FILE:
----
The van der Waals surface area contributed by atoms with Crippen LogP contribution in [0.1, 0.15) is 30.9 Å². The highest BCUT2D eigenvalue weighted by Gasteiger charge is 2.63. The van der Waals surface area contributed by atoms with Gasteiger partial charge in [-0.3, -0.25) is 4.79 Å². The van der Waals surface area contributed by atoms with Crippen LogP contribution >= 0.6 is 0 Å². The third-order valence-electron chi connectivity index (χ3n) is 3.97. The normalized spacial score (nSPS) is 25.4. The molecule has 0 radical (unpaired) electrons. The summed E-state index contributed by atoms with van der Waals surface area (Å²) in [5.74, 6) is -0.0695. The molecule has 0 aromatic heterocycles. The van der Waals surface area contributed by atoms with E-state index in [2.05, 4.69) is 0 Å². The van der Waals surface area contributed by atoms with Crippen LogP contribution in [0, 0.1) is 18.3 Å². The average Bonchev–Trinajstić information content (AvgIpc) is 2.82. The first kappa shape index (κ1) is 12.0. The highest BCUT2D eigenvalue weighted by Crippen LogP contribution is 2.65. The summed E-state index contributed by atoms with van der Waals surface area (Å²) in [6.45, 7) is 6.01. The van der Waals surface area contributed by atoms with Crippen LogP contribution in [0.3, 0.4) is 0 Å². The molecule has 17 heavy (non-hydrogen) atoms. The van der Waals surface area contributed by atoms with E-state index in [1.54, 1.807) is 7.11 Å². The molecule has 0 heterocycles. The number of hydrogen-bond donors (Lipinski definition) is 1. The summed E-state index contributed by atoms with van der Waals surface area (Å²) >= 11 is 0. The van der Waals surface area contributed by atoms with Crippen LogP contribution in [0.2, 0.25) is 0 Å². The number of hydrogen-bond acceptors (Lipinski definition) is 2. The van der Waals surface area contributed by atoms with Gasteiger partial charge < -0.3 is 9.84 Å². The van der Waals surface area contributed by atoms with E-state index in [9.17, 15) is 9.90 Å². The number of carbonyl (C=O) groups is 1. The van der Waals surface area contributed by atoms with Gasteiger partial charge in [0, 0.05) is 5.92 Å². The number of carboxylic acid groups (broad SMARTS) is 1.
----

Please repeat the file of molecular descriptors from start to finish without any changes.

The van der Waals surface area contributed by atoms with Crippen LogP contribution in [0.1, 0.15) is 30.9 Å². The highest BCUT2D eigenvalue weighted by Gasteiger charge is 2.63. The van der Waals surface area contributed by atoms with Gasteiger partial charge in [-0.3, -0.25) is 4.79 Å². The van der Waals surface area contributed by atoms with Crippen LogP contribution >= 0.6 is 0 Å². The third-order valence-electron chi connectivity index (χ3n) is 3.97. The normalized spacial score (nSPS) is 25.4. The molecule has 0 radical (unpaired) electrons. The summed E-state index contributed by atoms with van der Waals surface area (Å²) in [5.74, 6) is -0.0695. The molecule has 0 aromatic heterocycles. The van der Waals surface area contributed by atoms with E-state index in [2.05, 4.69) is 0 Å². The van der Waals surface area contributed by atoms with Crippen LogP contribution in [0, 0.1) is 18.3 Å². The average Bonchev–Trinajstić information content (AvgIpc) is 2.82. The first kappa shape index (κ1) is 12.0. The highest BCUT2D eigenvalue weighted by Crippen LogP contribution is 2.65. The summed E-state index contributed by atoms with van der Waals surface area (Å²) in [6.45, 7) is 6.01. The van der Waals surface area contributed by atoms with Crippen LogP contribution in [0.3, 0.4) is 0 Å². The molecule has 17 heavy (non-hydrogen) atoms. The van der Waals surface area contributed by atoms with E-state index in [1.54, 1.807) is 7.11 Å². The molecule has 0 heterocycles. The number of hydrogen-bond donors (Lipinski definition) is 1. The summed E-state index contributed by atoms with van der Waals surface area (Å²) >= 11 is 0. The van der Waals surface area contributed by atoms with Crippen LogP contribution in [0.2, 0.25) is 0 Å². The number of hydrogen-bond acceptors (Lipinski definition) is 2. The van der Waals surface area contributed by atoms with Gasteiger partial charge < -0.3 is 9.84 Å². The van der Waals surface area contributed by atoms with E-state index in [9.17, 15) is 9.90 Å². The number of carbonyl (C=O) groups is 1. The van der Waals surface area contributed by atoms with Gasteiger partial charge in [0, 0.05) is 5.92 Å². The number of carboxylic acid groups (broad SMARTS) is 1.